Who doesn’t love winter squash soup? It is savory yet sweet, warming yet light. It makes a wonderful first course, to be followed by a roast, or a light supper after too many hearty holiday meals…
My version of this soup is extremely easy:
- 1 kilo (2 lbs) winter squash (see Notes)
- 1 medium onion, finely chopped
- 1 liter (4 cups) broth, preferably homemade, or water
- 250ml (1 cup) heavy cream
- Salt and pepper
- Butter and/or olive oil
Take the winter squash of your choice, cut into wedges and seeded, and roast the wedges on a baking sheet in a hot oven for about 30-45 minutes, until perfectly tender. (You can check them the same way you check potatoes: by sticking a paring knife into the flesh; if you can remove the knife and the squash stays put, then it is done.) Don’t worry if the edges are a bit browned—that adds flavor and character. Remove from the oven and allow to cool off a bit.
Meanwhile, in a saucepan, make a soffritto by sautéing a finely chopped onion in butter (or butter and a bit of oil) until translucent and quite tender. (Adding a pinch or salt and a spoonful of water helps things along and prevents browning.) Scoop out the squash flesh with a spoon and add to the soffritto. Allow the squash to simmer gently for several minutes to absorb the flavors of the butter and onions, stirring often. The squash should become even softer and basically ‘melt’ in the pan into a kind of mush. Then add broth to cover and simmer for about 10 minutes or so.
Pass the squash and broth through a food mill, using the finest mesh disk, into a mixing bowl. Leave behind any fibers and bits of skin. You should have a perfectly smooth and even purée. Add that back into the saucepan and bring to a gentle simmer. Add heavy cream (or milk if you’re counting calories or cholesterol), enough to thin out the purée into a beautiful, velvety consistency. Simmer for a minute or two more, so that the cream ‘melds’ with the squash purée, and serve.
You can top your winter squash soup with croutons, some finely chopped herbs, grated parmesan cheese and/or a drizzle of olive oil.
This method will work with just about any winter squash including, of course, butternut squash. For this dish, I used a winter squash I found at a local Asian market labeled as ‘calabaza’, which is Spanish for squash but obviously was some rather specific varietal that I had not come across before. It made for lovely eating, I must say.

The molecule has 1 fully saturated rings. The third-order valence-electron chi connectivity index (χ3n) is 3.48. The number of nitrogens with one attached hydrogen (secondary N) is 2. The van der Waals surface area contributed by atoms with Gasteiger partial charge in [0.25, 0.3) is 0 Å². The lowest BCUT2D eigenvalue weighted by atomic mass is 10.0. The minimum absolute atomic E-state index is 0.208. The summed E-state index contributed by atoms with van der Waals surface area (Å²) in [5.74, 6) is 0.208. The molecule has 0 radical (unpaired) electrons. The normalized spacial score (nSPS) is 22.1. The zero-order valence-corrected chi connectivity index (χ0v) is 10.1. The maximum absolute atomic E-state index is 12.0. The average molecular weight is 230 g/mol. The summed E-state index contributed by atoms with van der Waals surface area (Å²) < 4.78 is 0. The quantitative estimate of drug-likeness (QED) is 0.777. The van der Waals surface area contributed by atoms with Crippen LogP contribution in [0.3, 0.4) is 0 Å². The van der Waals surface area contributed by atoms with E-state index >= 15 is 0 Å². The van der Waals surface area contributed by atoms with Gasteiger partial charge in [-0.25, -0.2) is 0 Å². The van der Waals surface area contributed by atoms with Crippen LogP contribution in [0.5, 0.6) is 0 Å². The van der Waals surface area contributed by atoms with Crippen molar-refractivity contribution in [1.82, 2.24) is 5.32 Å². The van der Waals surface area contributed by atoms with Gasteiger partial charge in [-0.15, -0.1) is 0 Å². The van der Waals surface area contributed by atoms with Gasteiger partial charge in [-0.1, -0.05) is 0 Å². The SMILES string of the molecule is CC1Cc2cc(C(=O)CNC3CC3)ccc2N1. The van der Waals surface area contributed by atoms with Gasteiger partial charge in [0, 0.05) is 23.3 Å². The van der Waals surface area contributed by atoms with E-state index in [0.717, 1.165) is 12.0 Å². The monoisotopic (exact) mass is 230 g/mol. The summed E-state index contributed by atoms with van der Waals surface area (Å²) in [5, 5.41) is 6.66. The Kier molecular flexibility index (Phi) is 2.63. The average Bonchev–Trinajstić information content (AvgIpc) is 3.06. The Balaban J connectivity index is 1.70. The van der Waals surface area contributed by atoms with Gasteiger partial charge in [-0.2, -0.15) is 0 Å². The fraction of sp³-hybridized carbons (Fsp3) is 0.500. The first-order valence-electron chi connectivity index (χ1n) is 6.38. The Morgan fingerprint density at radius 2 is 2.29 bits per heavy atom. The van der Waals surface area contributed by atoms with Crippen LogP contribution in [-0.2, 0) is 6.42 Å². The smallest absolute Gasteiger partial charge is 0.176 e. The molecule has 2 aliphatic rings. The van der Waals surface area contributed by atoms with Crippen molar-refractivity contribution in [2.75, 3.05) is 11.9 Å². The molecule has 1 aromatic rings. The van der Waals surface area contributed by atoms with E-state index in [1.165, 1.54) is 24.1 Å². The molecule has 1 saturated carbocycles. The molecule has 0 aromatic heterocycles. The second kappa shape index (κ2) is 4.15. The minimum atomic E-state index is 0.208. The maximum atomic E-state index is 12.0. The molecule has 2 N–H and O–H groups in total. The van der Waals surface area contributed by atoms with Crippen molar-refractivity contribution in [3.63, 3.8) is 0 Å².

While the initial roasting of the squash is not absolutely necessary, I find that it concentrates and accents the flavor of the squash. Winter squashes, as I have mentioned before, can be a bit bland and often need a little ‘help’.
There are lots of variations you can try here, mostly involving various herbs and spices that one can add to the soup. One variation I especially like is to add a spoonful or so of curry powder to the soffritto. It lends savoriness and just the vaguest hint of spiciness to the dish. Some recipes for winter squash soup call for a potato, which is surely meant to smooth out the texture, but I find this unnecessary. Instead of onion, you can substitute leek or shallot.
By the way, the word crema in Italian means a soup of pureed vegetable. It refers to the texture of the soup and not to the presence of cream. (The word for cream in Italian is panna.) In fact, many creme are made without any cream at all, just broth; this one can, too, and can be ‘veganized’ simply by using vegetable broth. But I find that cream just naturally goes with winter squashes—it adds to their sweetness and lightens their color and smooths out their texture—so I can never resist adding it to my winter squash soup.